1. BULLISH ON THE ‘PEN: Yet another standout performance from the Cajuns bullpen, who locked down the Cowboys after starter Wyatt Marks left the game. Will Bacon, Colton Lee, Chris Charpentier and Dylan Moore logged eight scoreless innings while striking out 11 batters, allowing the Cajuns offense to get the team back in it. If you’re like me and you’re counting these sorts of things, here’s the bullpen’s line in two games against McNeese: 21 IP, 18 H, 2 R, 1 ER, 5 BB, 23 K.
  2. DYLAN BUTLER: Somewhat lost in the dramatic finish and fine performance by the bullpen was Dylan Butler’s excellent day batting out of the eight hole. He was responsible for the lion’s share of clubbing the Cajuns out of a four-run hole, with a two-run laser over the left field wall and an RBI single that tied the game at five.
  3. FINDING A WAY: Though it sucked for his team to lose three consecutive games in the last inning, Robichaux said it was critical for his young team to go through that and experience that feeling. Maybe he’s on to something. The Cajuns didn’t look so hot early, but clawed back into the game and eventually won the thing. It wasn’t the prettiest performance and won’t go down as a season-defining type of game, but good teams find a way to win games like this one.


  1. MISSED OPPORTUNITIES: Even after giving up a pair of runs in the bottom of the first, the Cajuns had their chances at blowing the game open against McNeese starter Cory LaPeze, who had all kinds of trouble finding the strike zone. But the Cajuns just couldn’t crack the code. LaPeze walked the Nos. 8 and 9 hitters to bring up Blake Trahan with the bases loaded in the second inning, but Trahan watched a called third strike. The Cajuns then had runners on second and third in the third inning, but Joe Robbins struck out on three pitches. After tying the game up, the Cajuns had two good opportunities to plate the go-ahead run, but they ran into two rally-killing outs on the basepaths — Brenn Conrad was caught in a rundown at the plate on a failed double steal and Joe Robbins was picked off at first by the catcher in the seventh.
  2. TOUGH LUCK, WYATT: Freshman starter Wyatt Marks would do best just to purge this outing from what has been a great start to the season. The bounces were going McNeese’s way early, with balls finding holes they probably shouldn’t have, but it was the three straight hits Marks gave up to start the third that was his undoing. It was made worse when Marks fielded a squeeze bunt perfectly and had the runner dead to rights at home, but he spiked his throw into the turf, allowing the runner to score. Marks showed some resiliency, getting three straight outs to get out of the jam, but he should flush the rest of that start.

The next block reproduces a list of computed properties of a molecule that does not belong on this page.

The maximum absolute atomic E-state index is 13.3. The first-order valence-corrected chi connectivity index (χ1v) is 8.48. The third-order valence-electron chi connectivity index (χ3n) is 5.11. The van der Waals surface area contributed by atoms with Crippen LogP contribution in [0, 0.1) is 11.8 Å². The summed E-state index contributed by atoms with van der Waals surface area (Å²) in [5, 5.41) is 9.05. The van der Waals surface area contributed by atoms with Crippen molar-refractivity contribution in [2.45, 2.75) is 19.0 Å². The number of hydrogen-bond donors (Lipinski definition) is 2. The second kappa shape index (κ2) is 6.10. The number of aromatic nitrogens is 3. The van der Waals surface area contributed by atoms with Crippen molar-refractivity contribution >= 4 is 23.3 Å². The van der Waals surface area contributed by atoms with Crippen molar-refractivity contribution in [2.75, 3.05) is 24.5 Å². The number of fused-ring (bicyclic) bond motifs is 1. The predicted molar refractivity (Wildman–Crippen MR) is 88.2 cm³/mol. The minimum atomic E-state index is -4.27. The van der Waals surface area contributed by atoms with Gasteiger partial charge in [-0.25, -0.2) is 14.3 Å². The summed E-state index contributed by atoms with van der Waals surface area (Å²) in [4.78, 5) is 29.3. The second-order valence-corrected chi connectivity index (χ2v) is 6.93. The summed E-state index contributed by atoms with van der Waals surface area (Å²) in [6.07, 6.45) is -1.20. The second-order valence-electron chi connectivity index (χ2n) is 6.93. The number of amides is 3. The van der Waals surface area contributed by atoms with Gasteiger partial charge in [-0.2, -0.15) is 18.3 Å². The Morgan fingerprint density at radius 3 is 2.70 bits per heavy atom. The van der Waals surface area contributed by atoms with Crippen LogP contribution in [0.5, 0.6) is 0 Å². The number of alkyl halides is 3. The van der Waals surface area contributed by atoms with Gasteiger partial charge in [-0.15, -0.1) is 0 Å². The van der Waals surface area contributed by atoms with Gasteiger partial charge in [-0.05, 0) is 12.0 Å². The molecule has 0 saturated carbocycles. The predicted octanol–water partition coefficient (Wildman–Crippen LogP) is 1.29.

3. WEIRD BALL PARK MUSIC:  Y’all are familiar with my opinion of John Fogerty’s Centerfield, so let’s not go there. But McNeese took it to another level by finding seemingly every song written about our national pasttime in the last 70 years and playing it over the speakers — even if it only has a cursory reference. Just because Nickelback wants a “bathroom I can play baseball in” in the song Rockstar doesn’t mean it needs to play at a ball park. Nor do I need to hear a weird song straight out of the 50s about baseball and a “Hullaballoo.” I love baseball more than a lot of things, but just because a song is written about it doesn’t make it a good or enjoyable song. If you’d like to respond to this hot take of mine, you can find me chilling with the Grinch.


5 – Bases covered by Nick Thurman on two separate Stefan Trosclair hits to left field. He went first to third on a single to left, which was a great heads up play because Thurman has no business going first to third on a single to left field. He also scored the game-winning run from first base on Trosclair’s double to the left field corner. Thurman’s not a burner on the base paths, but he had enough in the tank tonight.


“Adrenaline can do lots of things. It can even make me fast.” — Thurman, who might’ve been joking.


  • Jam Williams did not travel with the team because he was involved in a minor traffic accident Tuesday morning. Robichaux said Williams was a little sore, nothing more, but he wasn’t able to see the team doctor so he couldn’t make the trip. Williams should be fine for Wednesday’s game.
  • Tyler Girouard did not start the game because of a sore hamstring, but he entered the game as a pinch hitter in the 11th. He should be fine moving forward.
  • Robichaux was credited with 19 more career wins by McNeese Tuesday before the game. He spent the 1987 season as the head coach in every aspect but title, and the school saw fit to officially attribute those wins to his slate.


I love the atmosphere at the Tigue, but being at Cowboy Diamond made me remember that I miss one thing in particular: there’s no better way to get a feel for the game than to be sitting in an open air press box. Hopefully that’s part of the upcoming renovations.